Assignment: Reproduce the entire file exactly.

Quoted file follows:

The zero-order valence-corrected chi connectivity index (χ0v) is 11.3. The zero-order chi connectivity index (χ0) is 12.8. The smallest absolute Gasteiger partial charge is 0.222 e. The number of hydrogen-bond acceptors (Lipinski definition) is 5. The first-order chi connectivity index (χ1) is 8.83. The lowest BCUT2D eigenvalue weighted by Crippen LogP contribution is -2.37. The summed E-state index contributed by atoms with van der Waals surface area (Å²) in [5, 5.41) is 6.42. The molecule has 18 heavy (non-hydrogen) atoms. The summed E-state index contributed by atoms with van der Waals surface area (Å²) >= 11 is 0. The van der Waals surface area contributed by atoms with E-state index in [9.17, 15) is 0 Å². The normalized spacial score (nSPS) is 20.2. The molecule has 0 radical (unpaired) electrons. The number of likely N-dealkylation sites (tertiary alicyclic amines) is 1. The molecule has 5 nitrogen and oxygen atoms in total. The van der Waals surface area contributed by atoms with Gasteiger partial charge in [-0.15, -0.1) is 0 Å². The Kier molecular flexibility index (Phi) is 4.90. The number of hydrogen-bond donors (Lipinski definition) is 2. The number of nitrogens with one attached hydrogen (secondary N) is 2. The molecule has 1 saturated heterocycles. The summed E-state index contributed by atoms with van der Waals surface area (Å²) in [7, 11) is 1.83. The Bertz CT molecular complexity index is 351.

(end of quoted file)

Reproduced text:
The zero-order valence-corrected chi connectivity index (χ0v) is 11.3. The zero-order chi connectivity index (χ0) is 12.8. The smallest absolute Gasteiger partial charge is 0.222 e. The number of hydrogen-bond acceptors (Lipinski definition) is 5. The first-order chi connectivity index (χ1) is 8.83. The lowest BCUT2D eigenvalue weighted by Crippen LogP contribution is -2.37. The summed E-state index contributed by atoms with van der Waals surface area (Å²) in [5, 5.41) is 6.42. The molecule has 18 heavy (non-hydrogen) atoms. The summed E-state index contributed by atoms with van der Waals surface area (Å²) >= 11 is 0. The van der Waals surface area contributed by atoms with E-state index in [9.17, 15) is 0 Å². The normalized spacial score (nSPS) is 20.2. The molecule has 0 radical (unpaired) electrons. The number of likely N-dealkylation sites (tertiary alicyclic amines) is 1. The molecule has 5 nitrogen and oxygen atoms in total. The van der Waals surface area contributed by atoms with Gasteiger partial charge in [-0.15, -0.1) is 0 Å². The Kier molecular flexibility index (Phi) is 4.90. The number of hydrogen-bond donors (Lipinski definition) is 2. The number of nitrogens with one attached hydrogen (secondary N) is 2. The molecule has 1 saturated heterocycles. The summed E-state index contributed by atoms with van der Waals surface area (Å²) in [7, 11) is 1.83. The Bertz CT molecular complexity index is 351.